Companies champion consumer privacy in the wake of data concerns

While most consumers are comfortable sharing basic personal info with brands in exchange for perks, the extent of that info is being called into question amid recent data debates. When we asked young people their thoughts on the topic for our Self Made report, 59% were willing to pay for products and services that help them protect their digital privacy, a number that could grow as more become protective of their information. These companies are prioritizing consumer privacy and setting the example for others in the space.


Consumer privacy is central to the ethos of Snips, an AI company we covered in December that lets people create custom voice assistants that don’t put their data at risk. This summer, the team is showcasing the power of its technology with a cross-country tour inside a completely voice-controlled Airstream. Called Voices of Privacy, the interactive tour will explore the future of voice AI and data privacy, popping up from coast to coast at conferences and festivals. Snips is partnering with Headspace to bring voice-activated meditations to the Airstream, as well as with Intelligentsia for voice-controlled espresso brewing. Sweetgreen and Matchabar will also be on hand to keep the privacy tour fueled along the way.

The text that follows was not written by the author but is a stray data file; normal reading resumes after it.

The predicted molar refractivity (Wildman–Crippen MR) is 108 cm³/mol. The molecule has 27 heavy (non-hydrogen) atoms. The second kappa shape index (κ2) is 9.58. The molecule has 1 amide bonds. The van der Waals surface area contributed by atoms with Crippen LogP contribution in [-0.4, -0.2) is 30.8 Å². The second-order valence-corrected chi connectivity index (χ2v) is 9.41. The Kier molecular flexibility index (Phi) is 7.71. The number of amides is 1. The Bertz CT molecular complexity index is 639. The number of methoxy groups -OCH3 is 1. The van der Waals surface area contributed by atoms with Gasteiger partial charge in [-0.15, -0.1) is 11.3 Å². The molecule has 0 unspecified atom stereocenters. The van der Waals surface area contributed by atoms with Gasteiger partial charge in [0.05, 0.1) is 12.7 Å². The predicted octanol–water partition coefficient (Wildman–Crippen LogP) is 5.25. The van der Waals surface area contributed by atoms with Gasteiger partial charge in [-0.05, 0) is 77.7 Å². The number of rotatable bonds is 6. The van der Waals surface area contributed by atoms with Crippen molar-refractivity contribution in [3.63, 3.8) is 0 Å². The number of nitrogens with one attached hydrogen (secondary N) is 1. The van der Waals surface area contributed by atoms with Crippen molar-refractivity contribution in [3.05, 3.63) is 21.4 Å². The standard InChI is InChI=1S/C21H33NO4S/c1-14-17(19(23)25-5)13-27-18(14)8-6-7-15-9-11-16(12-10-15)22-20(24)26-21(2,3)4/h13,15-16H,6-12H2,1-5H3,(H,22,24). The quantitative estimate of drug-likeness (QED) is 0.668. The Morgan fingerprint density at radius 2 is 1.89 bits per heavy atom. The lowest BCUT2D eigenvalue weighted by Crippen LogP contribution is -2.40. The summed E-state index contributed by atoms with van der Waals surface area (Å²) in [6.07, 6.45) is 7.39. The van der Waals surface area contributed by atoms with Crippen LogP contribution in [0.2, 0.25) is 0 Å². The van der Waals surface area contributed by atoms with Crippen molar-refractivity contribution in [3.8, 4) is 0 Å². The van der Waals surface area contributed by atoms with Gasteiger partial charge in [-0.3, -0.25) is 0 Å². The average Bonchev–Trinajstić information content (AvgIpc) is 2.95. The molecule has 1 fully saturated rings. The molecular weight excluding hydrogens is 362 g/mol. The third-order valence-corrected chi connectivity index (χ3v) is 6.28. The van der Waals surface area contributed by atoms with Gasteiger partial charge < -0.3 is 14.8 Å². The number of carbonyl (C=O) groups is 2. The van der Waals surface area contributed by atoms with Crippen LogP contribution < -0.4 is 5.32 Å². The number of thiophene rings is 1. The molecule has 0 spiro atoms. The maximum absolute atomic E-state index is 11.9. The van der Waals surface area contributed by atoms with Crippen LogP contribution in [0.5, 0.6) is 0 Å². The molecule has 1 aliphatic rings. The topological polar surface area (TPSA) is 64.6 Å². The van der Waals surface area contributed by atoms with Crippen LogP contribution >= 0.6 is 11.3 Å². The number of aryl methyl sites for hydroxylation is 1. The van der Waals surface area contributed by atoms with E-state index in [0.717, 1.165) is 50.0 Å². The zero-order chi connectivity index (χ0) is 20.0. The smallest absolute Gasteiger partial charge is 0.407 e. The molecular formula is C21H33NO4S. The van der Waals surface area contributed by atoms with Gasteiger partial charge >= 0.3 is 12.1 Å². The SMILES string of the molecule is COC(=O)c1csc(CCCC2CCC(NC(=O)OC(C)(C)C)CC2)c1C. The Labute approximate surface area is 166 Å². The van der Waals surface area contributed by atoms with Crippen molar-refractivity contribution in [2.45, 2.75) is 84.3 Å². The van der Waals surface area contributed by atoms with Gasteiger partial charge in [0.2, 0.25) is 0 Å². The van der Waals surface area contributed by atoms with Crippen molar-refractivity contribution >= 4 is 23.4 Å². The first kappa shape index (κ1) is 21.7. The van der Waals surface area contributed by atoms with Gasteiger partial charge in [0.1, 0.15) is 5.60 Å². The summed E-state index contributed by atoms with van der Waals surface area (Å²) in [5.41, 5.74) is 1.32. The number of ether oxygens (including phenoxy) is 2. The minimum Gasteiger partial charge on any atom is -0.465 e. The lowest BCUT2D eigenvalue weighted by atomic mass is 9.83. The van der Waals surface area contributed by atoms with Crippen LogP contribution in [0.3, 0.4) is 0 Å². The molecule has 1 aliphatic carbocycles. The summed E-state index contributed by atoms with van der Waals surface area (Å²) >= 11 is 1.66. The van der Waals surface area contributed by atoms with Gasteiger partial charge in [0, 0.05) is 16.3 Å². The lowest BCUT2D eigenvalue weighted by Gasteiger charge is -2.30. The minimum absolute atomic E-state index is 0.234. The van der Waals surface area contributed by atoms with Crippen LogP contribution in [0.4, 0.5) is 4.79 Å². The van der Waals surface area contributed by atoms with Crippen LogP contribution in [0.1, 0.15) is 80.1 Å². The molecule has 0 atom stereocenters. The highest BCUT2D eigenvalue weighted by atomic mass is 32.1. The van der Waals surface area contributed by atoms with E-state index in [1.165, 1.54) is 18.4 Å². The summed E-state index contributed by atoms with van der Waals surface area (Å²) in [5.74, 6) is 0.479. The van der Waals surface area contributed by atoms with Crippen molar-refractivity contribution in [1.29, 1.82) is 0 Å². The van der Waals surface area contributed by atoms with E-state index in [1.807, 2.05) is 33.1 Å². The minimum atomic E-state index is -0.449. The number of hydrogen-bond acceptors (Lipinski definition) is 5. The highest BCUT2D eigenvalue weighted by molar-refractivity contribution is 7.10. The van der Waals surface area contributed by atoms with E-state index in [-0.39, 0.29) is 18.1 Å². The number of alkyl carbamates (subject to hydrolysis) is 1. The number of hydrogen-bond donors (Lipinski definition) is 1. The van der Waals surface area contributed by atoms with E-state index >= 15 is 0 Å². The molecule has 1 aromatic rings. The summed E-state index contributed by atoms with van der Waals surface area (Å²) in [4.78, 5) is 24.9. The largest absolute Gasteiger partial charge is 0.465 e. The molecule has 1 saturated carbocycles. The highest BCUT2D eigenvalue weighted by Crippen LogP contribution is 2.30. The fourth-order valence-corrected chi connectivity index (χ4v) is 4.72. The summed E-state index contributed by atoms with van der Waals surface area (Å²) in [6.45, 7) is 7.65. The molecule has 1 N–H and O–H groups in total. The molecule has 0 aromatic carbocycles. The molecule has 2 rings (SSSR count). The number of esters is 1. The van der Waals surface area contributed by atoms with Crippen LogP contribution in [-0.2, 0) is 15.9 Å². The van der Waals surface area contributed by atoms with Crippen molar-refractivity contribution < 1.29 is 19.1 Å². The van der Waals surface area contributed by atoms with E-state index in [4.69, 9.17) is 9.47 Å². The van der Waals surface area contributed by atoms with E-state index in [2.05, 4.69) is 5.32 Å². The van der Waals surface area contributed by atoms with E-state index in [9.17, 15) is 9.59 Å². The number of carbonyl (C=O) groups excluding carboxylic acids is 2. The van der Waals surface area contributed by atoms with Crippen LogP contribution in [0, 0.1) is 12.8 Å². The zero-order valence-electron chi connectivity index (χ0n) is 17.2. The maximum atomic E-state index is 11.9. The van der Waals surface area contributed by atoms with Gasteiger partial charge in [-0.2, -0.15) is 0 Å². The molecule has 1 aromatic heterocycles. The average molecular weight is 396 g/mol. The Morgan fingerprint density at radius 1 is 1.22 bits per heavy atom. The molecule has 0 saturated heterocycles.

Following the Cambridge Analytica controversy, Sonos practiced activism as brand strategy by pulling advertising from four major social platforms for a week and donating an undisclosed amount of money to RightsCon, a Toronto-based digital rights summit. However, Sonos does not plan to permanently abandon the platforms because it fundamentally believes in them, writing in a blog post, “We have found Facebook, Instagram, and other online platforms to be incredibly effective ways to reach our customers and to share our mission as a company—not to mention stay in touch with friends and family in our personal lives.” 


After MoviePass CEO Mitch Lowe publicly claimed the theater subscription service tracked its users’ locations, the company swiftly responded by pulling the feature and releasing a new version of the app, saying in a statement, “Our members will always have the option to choose the location-based services that are right for them today and in the future.” Erring on the caution when it comes to privacy could better position brands for loyalty in the long run. Mattel took a similar approach last year when it pulled Aristotle over concerns the connected device could put children’s privacy at risk.